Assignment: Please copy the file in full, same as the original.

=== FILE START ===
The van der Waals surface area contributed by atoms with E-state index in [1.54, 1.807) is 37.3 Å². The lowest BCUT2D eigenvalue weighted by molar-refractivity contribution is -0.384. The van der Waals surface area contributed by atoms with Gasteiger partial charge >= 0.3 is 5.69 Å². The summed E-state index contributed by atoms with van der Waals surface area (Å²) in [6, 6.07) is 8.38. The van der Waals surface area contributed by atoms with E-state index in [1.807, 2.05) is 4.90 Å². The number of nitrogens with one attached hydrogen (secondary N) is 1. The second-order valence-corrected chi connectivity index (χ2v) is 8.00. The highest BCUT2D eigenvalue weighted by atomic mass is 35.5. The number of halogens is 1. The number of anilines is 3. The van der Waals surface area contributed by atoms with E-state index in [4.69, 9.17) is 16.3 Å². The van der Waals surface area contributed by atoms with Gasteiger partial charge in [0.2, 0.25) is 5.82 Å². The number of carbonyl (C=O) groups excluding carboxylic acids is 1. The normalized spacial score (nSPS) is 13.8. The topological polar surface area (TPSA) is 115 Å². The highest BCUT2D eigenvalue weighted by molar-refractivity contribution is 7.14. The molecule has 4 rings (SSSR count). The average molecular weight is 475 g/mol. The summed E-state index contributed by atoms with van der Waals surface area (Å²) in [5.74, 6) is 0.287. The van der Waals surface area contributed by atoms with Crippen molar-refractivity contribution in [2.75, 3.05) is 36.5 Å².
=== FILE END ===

The van der Waals surface area contributed by atoms with E-state index in [1.54, 1.807) is 37.3 Å². The lowest BCUT2D eigenvalue weighted by molar-refractivity contribution is -0.384. The van der Waals surface area contributed by atoms with Gasteiger partial charge >= 0.3 is 5.69 Å². The summed E-state index contributed by atoms with van der Waals surface area (Å²) in [6, 6.07) is 8.38. The van der Waals surface area contributed by atoms with E-state index in [1.807, 2.05) is 4.90 Å². The number of nitrogens with one attached hydrogen (secondary N) is 1. The second-order valence-corrected chi connectivity index (χ2v) is 8.00. The highest BCUT2D eigenvalue weighted by atomic mass is 35.5. The number of halogens is 1. The number of anilines is 3. The van der Waals surface area contributed by atoms with E-state index in [4.69, 9.17) is 16.3 Å². The van der Waals surface area contributed by atoms with Gasteiger partial charge in [0.2, 0.25) is 5.82 Å². The number of carbonyl (C=O) groups excluding carboxylic acids is 1. The normalized spacial score (nSPS) is 13.8. The topological polar surface area (TPSA) is 115 Å². The highest BCUT2D eigenvalue weighted by molar-refractivity contribution is 7.14. The molecule has 4 rings (SSSR count). The average molecular weight is 475 g/mol. The summed E-state index contributed by atoms with van der Waals surface area (Å²) in [5.74, 6) is 0.287. The van der Waals surface area contributed by atoms with Crippen molar-refractivity contribution in [2.75, 3.05) is 36.5 Å².